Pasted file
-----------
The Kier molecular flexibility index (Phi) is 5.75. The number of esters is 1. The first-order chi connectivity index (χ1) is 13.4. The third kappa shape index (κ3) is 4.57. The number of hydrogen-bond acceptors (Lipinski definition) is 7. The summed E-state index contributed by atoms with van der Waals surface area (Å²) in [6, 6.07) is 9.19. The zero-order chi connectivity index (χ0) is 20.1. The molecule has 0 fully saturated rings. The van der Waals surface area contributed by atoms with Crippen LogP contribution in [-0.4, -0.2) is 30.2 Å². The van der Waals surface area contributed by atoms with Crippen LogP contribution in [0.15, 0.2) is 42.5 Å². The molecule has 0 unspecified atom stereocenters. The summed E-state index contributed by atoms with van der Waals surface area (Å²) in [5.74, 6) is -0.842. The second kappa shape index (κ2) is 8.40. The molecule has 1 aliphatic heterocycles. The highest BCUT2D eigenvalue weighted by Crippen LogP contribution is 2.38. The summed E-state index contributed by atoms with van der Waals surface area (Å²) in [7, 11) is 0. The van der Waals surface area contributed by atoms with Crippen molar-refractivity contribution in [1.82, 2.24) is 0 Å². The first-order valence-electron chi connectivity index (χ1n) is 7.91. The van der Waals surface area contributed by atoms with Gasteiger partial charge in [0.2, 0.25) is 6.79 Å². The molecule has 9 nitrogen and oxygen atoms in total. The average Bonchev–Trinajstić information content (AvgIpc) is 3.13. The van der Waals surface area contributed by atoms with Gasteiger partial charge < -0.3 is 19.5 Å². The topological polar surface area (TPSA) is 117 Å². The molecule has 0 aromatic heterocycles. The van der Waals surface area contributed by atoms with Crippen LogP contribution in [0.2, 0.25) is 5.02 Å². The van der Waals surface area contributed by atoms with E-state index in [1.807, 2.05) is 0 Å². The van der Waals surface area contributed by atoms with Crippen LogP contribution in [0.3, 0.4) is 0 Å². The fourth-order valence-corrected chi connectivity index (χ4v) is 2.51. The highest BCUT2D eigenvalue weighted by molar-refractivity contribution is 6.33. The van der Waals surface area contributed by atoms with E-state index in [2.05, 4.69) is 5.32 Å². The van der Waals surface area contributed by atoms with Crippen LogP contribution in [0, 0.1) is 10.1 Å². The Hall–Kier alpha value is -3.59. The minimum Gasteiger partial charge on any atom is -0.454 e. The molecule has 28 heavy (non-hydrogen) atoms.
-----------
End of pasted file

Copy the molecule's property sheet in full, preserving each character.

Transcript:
The Kier molecular flexibility index (Phi) is 5.75. The number of esters is 1. The first-order chi connectivity index (χ1) is 13.4. The third kappa shape index (κ3) is 4.57. The number of hydrogen-bond acceptors (Lipinski definition) is 7. The summed E-state index contributed by atoms with van der Waals surface area (Å²) in [6, 6.07) is 9.19. The zero-order chi connectivity index (χ0) is 20.1. The molecule has 0 fully saturated rings. The van der Waals surface area contributed by atoms with Crippen LogP contribution in [-0.4, -0.2) is 30.2 Å². The van der Waals surface area contributed by atoms with Crippen LogP contribution in [0.15, 0.2) is 42.5 Å². The molecule has 0 unspecified atom stereocenters. The summed E-state index contributed by atoms with van der Waals surface area (Å²) in [5.74, 6) is -0.842. The second kappa shape index (κ2) is 8.40. The molecule has 1 aliphatic heterocycles. The highest BCUT2D eigenvalue weighted by Crippen LogP contribution is 2.38. The summed E-state index contributed by atoms with van der Waals surface area (Å²) in [7, 11) is 0. The van der Waals surface area contributed by atoms with Crippen molar-refractivity contribution in [1.82, 2.24) is 0 Å². The first-order valence-electron chi connectivity index (χ1n) is 7.91. The van der Waals surface area contributed by atoms with Gasteiger partial charge in [0.2, 0.25) is 6.79 Å². The molecule has 9 nitrogen and oxygen atoms in total. The average Bonchev–Trinajstić information content (AvgIpc) is 3.13. The van der Waals surface area contributed by atoms with Gasteiger partial charge < -0.3 is 19.5 Å². The topological polar surface area (TPSA) is 117 Å². The molecule has 0 aromatic heterocycles. The van der Waals surface area contributed by atoms with Crippen LogP contribution in [0.2, 0.25) is 5.02 Å². The van der Waals surface area contributed by atoms with E-state index in [1.807, 2.05) is 0 Å². The van der Waals surface area contributed by atoms with Crippen LogP contribution in [0.3, 0.4) is 0 Å². The fourth-order valence-corrected chi connectivity index (χ4v) is 2.51. The highest BCUT2D eigenvalue weighted by molar-refractivity contribution is 6.33. The van der Waals surface area contributed by atoms with E-state index in [2.05, 4.69) is 5.32 Å². The van der Waals surface area contributed by atoms with Crippen LogP contribution in [0, 0.1) is 10.1 Å². The Hall–Kier alpha value is -3.59. The minimum Gasteiger partial charge on any atom is -0.454 e. The molecule has 28 heavy (non-hydrogen) atoms.